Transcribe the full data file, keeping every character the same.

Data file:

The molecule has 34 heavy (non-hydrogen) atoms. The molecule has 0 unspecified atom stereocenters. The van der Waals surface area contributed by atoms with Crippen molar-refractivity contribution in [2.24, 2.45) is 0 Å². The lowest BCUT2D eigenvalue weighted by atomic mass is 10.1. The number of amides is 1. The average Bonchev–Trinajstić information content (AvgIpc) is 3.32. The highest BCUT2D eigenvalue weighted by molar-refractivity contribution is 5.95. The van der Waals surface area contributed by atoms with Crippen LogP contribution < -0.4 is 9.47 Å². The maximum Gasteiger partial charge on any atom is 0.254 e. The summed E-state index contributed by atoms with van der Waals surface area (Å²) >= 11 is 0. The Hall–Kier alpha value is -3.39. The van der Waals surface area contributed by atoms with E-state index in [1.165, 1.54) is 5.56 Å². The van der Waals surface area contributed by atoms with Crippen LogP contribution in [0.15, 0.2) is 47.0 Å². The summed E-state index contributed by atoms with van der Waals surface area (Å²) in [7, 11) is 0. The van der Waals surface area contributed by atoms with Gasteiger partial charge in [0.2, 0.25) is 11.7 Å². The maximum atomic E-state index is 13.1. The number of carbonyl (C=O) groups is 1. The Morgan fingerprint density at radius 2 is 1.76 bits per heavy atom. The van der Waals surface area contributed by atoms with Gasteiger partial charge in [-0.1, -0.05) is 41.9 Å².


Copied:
The molecule has 34 heavy (non-hydrogen) atoms. The molecule has 0 unspecified atom stereocenters. The van der Waals surface area contributed by atoms with Crippen molar-refractivity contribution in [2.24, 2.45) is 0 Å². The lowest BCUT2D eigenvalue weighted by atomic mass is 10.1. The number of amides is 1. The average Bonchev–Trinajstić information content (AvgIpc) is 3.32. The highest BCUT2D eigenvalue weighted by molar-refractivity contribution is 5.95. The van der Waals surface area contributed by atoms with Crippen LogP contribution < -0.4 is 9.47 Å². The maximum Gasteiger partial charge on any atom is 0.254 e. The summed E-state index contributed by atoms with van der Waals surface area (Å²) >= 11 is 0. The Hall–Kier alpha value is -3.39. The van der Waals surface area contributed by atoms with E-state index in [1.165, 1.54) is 5.56 Å². The van der Waals surface area contributed by atoms with Crippen LogP contribution in [0.15, 0.2) is 47.0 Å². The summed E-state index contributed by atoms with van der Waals surface area (Å²) in [7, 11) is 0. The van der Waals surface area contributed by atoms with Gasteiger partial charge in [0.2, 0.25) is 11.7 Å². The maximum atomic E-state index is 13.1. The number of carbonyl (C=O) groups is 1. The Morgan fingerprint density at radius 2 is 1.76 bits per heavy atom. The van der Waals surface area contributed by atoms with Gasteiger partial charge in [-0.1, -0.05) is 41.9 Å².